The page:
Five Things You May Be Doing to Sabotage Your Weight Loss Efforts
In my line of work, I have many opportunities to listen to people’s concerns relating to weight loss. And for good reason: According to the Center for Disease Control’s latest report, over 42% of Americans are obese; a condition that directly correlates to heart and lung disease, stroke, type II diabetes, and even COVID-19.
Our bodies, it seems, are telling us there is a problem. So maybe shedding some of those excess pounds is worth being concerned about.
Yet, despite knowing the risks of being overweight and wanting desperately to slim down, many struggle to find a way to do so. While I strongly suggest working with a diet coach or nutritionist who can customize a plan specific to your lifestyle, food preferences, and health concerns, there are steps you can take immediately to position yourself for success.
Or in the case of this article, five things you should not be doing (or should be doing instead). Read on to find out what they are. Simple changes can make a world of difference!
1: Don’t eat food directly from the package
You know I’m talking about you, Chip Lovers. The worst thing someone can do is open a bag of chips, cookies, crackers, [fill in highly-processed carb here] and expect that you won’t be hypnotized into submission by its salty, greasy goodness. One standard 9 oz bag of Ruffles contains around 1500 calories; so even if you ate *only* half the bag, you’d still have taken in a hefty 750 calories in one brief moment. That’s more than 1/3 of a day’s worth of calories for most, with little – if any – healthy benefit to be gained from the experience.
DO measure out portions and put the package away
I don’t care who you are – fat or fit – everyone should practice portion control when it comes to packaged goodies. Whether that means using a scale and weighing it out, counting the number of pieces according to the label’s serving size, or just plain eyeballing it, the only way to prevent over-indulging is to avoid the ability to do so in the first place. Take out what you need and put the rest of the bag/box/package away. If this strategy still doesn’t work, then purchase the item in single-serve packs that are already measured out for you. Or better yet, just don’t buy that particular food in the first place. Which leads me to the next item on the list…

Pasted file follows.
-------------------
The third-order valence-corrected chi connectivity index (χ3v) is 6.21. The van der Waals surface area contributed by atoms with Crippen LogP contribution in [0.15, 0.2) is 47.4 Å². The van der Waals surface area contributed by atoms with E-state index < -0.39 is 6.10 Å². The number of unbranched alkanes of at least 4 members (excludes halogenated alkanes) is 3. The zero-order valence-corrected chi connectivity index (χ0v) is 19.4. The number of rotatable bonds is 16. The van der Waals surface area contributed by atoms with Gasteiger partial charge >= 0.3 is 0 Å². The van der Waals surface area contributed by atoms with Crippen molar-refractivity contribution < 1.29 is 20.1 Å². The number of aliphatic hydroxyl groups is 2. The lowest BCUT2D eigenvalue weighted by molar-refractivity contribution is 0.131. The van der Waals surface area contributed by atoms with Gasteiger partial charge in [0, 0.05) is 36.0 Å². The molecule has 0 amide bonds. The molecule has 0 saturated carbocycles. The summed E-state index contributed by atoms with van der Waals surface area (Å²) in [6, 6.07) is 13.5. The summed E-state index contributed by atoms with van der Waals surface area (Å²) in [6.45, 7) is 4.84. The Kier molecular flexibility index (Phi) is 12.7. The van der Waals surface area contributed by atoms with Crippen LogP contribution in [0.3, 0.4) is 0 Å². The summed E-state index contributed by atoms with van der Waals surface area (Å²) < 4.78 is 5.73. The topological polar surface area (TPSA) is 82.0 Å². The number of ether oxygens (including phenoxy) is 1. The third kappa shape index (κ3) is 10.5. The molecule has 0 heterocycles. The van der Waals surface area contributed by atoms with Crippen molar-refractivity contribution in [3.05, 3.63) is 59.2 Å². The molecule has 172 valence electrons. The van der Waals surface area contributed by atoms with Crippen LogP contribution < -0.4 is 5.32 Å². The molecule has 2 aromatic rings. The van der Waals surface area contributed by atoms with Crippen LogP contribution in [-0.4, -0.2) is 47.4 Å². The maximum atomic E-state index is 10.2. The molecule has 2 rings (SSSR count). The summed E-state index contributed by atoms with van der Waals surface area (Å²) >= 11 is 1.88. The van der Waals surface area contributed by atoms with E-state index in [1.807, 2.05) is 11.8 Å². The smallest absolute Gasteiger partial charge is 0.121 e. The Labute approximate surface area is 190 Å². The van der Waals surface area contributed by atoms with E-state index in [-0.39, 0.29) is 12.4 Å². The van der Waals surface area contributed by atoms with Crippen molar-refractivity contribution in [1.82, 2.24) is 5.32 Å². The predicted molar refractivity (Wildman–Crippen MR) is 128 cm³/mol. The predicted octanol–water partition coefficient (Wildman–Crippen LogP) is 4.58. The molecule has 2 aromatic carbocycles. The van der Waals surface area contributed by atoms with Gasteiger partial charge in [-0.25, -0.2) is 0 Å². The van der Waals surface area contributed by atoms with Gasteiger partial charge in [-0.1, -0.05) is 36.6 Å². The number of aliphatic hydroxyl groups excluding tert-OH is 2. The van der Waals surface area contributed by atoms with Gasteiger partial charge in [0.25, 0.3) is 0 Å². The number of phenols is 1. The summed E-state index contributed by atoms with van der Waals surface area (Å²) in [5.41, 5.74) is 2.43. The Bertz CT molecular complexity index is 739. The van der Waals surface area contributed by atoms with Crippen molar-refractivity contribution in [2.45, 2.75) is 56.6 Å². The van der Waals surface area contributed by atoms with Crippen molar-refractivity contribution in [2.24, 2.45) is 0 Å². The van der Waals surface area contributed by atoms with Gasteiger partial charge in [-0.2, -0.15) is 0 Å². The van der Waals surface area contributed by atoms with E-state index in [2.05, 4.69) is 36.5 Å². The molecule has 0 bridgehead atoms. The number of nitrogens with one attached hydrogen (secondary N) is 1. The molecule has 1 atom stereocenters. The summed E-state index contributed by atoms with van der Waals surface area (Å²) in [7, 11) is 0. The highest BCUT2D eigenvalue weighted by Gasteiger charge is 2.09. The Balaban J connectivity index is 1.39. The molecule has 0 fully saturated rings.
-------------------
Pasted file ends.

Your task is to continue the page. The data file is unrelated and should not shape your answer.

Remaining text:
2. Don’t have “kryptonite” foods in the house
Everyone has a food or two that they just can’t resist. For me, it’s chocolate cake. What, you say it has chocolate frosting? Um, can you give me a few more slices?! Can I scrape the plate the cake is on too?
I consider these types of foods “kryptonite” because, like Superman, they turn us into weaklings when they are around. In fact, this weakened willpower is a real thing; psychologists have determined that the more times we put ourselves in a position where self-control is needed, the less likely we are to tap into said self-control when the next opportunity pops up (like five minutes later). It’s not unlike how our muscles work: you are strong during the first rep or two, but by the final rep you can barely complete the movement. Apparently, when it comes to willpower our brains work in a similar way.
DO purchase foods that don’t present unrelenting levels of temptation
I realize this can be difficult since most of us live among others in the same household. Our spouse and/or kids may not be on the same page relating to weight loss, so to them having goodies in the house is NBD (“No Big Deal” if you are old like me and have no idea what “NBD” means). That being said, if you know you cannot resist a certain food then your housemates are going to have to do without; your health is far more important than their love for Little Debbie. Focus on buying them foods that they still consider a treat, but that you don’t find impossible to resist.
3. Don’t eat while you’re watching a screen
I don’t know about you, but if I sit in front of the TV I usually find myself so focused on what I’m watching that I’m not even aware that I’m chewing/swallowing/digesting whatever is in front of me. It’s like I sit on my Lazyboy with a plateful of somethingorother one minute, only to discover it disappeared the next. It’s an entirely unsatisfying experience, not to mention disappointing. I mean, were the Golden Girls so riveting that they were worth giving up tasting anything all together?
DO eat without distractions